The heat is coming on New Zealand in a free trade negotiation with the United States over this country's method of providing subsidised medicines. Decisions about which medicines will be subsidised are made by a specialist Government agency, Pharmac, which also negotiates the rates at which it buys them. US pharmaceutical suppliers have long maintained that this is unfair.
This week their interests were pressed upon President Obama by 28 US senators who sent him a letter of concern saying that in their view, "intellectual property" was not sufficiently protected in a trade agreement between New Zealand, Singapore, Brunei and Chile that the partners are now trying to extend to the US.
Intellectual property is the protection of inventors' rights, and most modern trade agreements include common recognition of patents and copyright. The pharmaceutical industry is particularly deserving of this protection. Companies that invest billions in the discovery and development of a safe, effective medicine need a fair return on their investment.
If patent protection is the extent of the US drug companies' concerns about Pharmac, it should not be too hard to reach a compromise in the Trans Pacific Partnership. But if they hope to undermine Pharmac's role as a public purchaser, New Zealand must stand firm.
There is nothing in Pharmac's role that offends any principle of free trade. Pharmac does not decide what medicines may be traded in New Zealand, it decides which ones will be bought at public expense. If the unsubsidised price puts a drug out of most people's reach, that is a matter for the companies that set the price. They cannot expect their products to be subsidised by the New Zealand taxpayer as of right.
Pharmac's job is to shop around, drive hard bargains and get the best value for public money. Public purchasing policy can be a trade barrier when it favours domestic suppliers over foreign competitors, or any nation's suppliers over another's, but Pharmac does neither. It gets the best deal it can for the taxpayer regardless of where it finds it.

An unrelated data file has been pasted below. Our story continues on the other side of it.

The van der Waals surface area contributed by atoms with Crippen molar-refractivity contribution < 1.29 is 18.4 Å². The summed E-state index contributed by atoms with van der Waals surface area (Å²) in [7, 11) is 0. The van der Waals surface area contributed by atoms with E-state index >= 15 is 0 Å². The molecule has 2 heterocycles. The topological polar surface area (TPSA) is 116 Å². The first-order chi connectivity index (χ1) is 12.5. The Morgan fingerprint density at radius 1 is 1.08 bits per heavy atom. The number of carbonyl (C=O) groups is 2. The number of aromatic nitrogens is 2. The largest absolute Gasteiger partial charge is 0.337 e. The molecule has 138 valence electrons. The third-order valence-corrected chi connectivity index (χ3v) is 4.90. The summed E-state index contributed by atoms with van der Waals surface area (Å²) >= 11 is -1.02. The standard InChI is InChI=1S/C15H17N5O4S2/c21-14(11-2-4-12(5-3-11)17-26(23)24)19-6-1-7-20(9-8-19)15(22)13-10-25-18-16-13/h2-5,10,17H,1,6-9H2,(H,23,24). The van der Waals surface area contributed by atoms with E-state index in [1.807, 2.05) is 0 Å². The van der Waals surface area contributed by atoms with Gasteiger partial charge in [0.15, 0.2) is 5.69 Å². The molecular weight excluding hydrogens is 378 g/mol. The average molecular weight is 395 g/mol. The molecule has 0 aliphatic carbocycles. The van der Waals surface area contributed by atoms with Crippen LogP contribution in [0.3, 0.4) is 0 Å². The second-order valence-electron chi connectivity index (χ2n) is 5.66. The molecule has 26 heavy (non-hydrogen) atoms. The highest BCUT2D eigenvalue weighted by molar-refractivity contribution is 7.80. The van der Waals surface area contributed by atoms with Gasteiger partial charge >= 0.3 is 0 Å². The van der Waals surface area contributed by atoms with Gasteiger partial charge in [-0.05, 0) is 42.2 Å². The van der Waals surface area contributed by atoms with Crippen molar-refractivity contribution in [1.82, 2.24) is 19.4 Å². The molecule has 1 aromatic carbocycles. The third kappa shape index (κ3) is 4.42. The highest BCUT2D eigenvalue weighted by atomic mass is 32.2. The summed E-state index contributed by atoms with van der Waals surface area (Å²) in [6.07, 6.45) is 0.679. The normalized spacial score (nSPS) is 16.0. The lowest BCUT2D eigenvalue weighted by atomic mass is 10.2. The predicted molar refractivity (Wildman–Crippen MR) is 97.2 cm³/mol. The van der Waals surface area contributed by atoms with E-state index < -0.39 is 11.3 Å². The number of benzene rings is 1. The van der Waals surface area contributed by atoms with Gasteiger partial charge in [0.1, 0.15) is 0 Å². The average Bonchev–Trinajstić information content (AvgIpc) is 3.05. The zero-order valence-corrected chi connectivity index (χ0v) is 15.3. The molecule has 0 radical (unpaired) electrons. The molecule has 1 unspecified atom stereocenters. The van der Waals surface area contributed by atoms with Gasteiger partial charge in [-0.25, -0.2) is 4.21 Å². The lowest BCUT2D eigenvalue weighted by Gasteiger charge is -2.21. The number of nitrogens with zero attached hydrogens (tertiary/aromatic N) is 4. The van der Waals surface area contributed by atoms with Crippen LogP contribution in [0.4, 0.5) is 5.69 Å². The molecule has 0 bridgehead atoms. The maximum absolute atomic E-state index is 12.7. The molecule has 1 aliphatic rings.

And it has done remarkably well. A survey of 14 developed countries last year found New Zealand spent the least on medicines, at US$2510 ($3152) a person, and the United States spent the most, US$7290.
America has the world's most expensive health services and the developed world's poorest coverage. It is struggling to reform its health system while setting its plans firmly against a publicly funded single purchaser of services for those who cannot afford competitive private insurance. Until it solves the conundrum it has set for itself, it is in no position to insist that trade partners abandon a system that works well.
Pharmac's medicine selections do not always please everyone in this country. Its professional decisions are often open to argument, and it was overruled after the last election by the newly elected Prime Minister who decided he was a better judge of the value of Herceptin for a type of breast cancer.
But he has said he will take "a fair bit of convincing" that Pharmac should be altered for the sake of the Trans Pacific Partnership.
His Trade Minister, Tim Groser, who as a negotiating official has heard the American case many times before, remains unmoved. He has described Pharmac as "an outstandingly successful institution" that in five years has saved the taxpayer the equivalent of the cost of the Starship hospital.
If only the whole public health system was as hard-nosed in its purchases. Pharmac must not be a bargaining chip in any trade negotiation. If the US is going to make it a deal-breaker, so be it.